Belfast Telegraph

Rock star Carl Palmer's 'sadness' as ELP bandmate Greg Lake dies at 69

Emerson, Lake & Palmer drummer Carl Palmer has paid tribute to his former bandmate Greg Lake, who has died aged 69.

Lake, a guitarist and singer, pioneered the progressive rock scene of the 1970s with ELP and his first band, King Crimson.

Writing on his website, Palmer said it was "with great sadness that I must now say goodbye to my friend and fellow bandmate, Greg Lake."

The musician died on December 7 after suffering from cancer, his manager confirmed.

Palmer said the death of ELP keyboardist Keith Emerson earlier this year made Lake's death "particularly hard for all of us".

He said: "As Greg sang at the end of Pictures At An Exhibition, 'death is life'.

"His music can now live forever in the hearts of all who loved him."

Palmer added: "Greg's soaring voice and skill as a musician will be remembered by all who knew his music and recordings made with ELP and King Crimson.

"I have fond memories of those great years we had in the 1970s and many memorable shows we performed together."

Emerson died in March and was found to have shot himself in the head, a Los Angeles coroner said.

Lake's manager, Stewart Young, said he had lost his "best friend t o a long and stubborn battle with cancer".

He added: "Greg Lake will stay in my heart forever, as he has always been.

"His family would be grateful for privacy during this time of their grief." .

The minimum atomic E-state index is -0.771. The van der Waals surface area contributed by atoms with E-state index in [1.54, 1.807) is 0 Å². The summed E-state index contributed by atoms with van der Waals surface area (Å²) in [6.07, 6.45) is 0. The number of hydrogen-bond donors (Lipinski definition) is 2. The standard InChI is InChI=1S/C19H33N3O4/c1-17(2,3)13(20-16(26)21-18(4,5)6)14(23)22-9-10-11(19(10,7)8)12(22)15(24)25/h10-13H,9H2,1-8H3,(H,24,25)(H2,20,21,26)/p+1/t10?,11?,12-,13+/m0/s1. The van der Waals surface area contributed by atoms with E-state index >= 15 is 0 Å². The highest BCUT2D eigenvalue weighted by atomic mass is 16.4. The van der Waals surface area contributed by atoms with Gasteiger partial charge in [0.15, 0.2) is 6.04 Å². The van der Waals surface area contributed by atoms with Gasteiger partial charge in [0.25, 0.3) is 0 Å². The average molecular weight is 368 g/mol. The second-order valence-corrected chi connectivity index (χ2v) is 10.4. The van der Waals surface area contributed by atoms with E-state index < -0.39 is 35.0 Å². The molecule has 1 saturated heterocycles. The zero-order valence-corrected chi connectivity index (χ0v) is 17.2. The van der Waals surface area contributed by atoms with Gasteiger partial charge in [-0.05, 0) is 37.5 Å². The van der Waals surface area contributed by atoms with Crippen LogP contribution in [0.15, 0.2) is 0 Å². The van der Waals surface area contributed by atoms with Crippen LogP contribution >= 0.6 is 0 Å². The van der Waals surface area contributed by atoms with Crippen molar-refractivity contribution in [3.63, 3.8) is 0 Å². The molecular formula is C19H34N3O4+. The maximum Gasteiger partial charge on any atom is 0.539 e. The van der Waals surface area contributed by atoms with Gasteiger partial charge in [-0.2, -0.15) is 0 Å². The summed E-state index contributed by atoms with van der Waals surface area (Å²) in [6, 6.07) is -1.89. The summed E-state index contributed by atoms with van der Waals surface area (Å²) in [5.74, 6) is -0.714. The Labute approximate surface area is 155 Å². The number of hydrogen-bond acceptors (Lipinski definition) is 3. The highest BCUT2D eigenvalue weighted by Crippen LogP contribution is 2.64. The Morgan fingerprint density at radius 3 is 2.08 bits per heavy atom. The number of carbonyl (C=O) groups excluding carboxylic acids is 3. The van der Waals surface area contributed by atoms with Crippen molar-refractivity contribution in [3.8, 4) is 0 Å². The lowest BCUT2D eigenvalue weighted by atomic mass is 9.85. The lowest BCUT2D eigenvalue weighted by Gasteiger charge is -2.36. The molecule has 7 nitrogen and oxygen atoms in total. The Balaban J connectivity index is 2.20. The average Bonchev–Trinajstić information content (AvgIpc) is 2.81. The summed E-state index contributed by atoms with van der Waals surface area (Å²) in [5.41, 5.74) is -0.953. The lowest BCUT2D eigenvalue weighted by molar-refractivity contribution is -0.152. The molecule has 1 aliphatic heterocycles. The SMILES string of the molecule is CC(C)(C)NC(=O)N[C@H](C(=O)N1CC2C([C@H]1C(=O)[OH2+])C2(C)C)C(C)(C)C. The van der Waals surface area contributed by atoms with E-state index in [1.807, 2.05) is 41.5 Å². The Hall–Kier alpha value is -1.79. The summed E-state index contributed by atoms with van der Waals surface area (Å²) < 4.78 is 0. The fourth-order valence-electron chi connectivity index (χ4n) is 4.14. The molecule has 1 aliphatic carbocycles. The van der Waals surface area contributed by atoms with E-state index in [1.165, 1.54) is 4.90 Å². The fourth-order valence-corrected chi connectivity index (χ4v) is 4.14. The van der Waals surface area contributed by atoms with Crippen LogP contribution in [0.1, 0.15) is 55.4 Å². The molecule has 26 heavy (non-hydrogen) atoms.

A statement from King Crimson's record label, DGM Live, said it sent "condolences and respects to Greg's family".

Lake, who was born in Poole, Dorset, in November 1947, was deemed a giant of progressive rock for his work with King Crimson and ELP.

Formed in 1967, King Crimson were seminal in the genre, with 1969's In The Court Of The Crimson King deemed their most successful and influential album.

After Lake struck up a friendship with Emerson - at the time a keyboardist for The Nice - the pair teamed up and recruited Palmer to form the prog supergroup in 1970.

ELP went on to sell more than 48 million records, with Lake producing a number of their studio albums.

To non-prog rock fans, Lake was widely known for his hit I Believe In Father Christmas, which reached number two in the charts in 1975.

In an interview with the Guardian last month, which was published after his death, Lake said the track was about Christmas becoming commercialised.

He said: "When Pete Sinfield and I wrote I Believe In Father Christmas, it was about how Christmas had deteriorated and was in danger of becoming yet another victim of crass corporate financial exploitation.

"As much as I love everyone having a good time, it's about more than 12 pints of lager and a crate of Baileys.

"It's more important to make some spiritual human contact, or visit someone lonely."

According to his website, Lake last performed in 2013 during his Songs Of A Lifetime tour.

Genesis guitarist Steve Hackett paid tribute to Lake, posting on Twitter: "Music bows its head to acknowledge the passing of a great musician and singer, Greg Lake."

Yes keyboardist Rick Wakeman posted: "Another sad loss with the passing of Greg Lake ... You left some great music with us my friend & so like Keith, you will live on."

John Wetton, who was lead singer in King Crimson after Lake left for Emerson, Lake & Palmer, said: "And now, I'm so sad to hear of the passing of a musical giant in my genre. Yesterday, my dear friend Greg Lake died from cancer. RIP."

Radio DJ Lauren Laverne wrote: "Oh, man. Greg Lake. Awful news."

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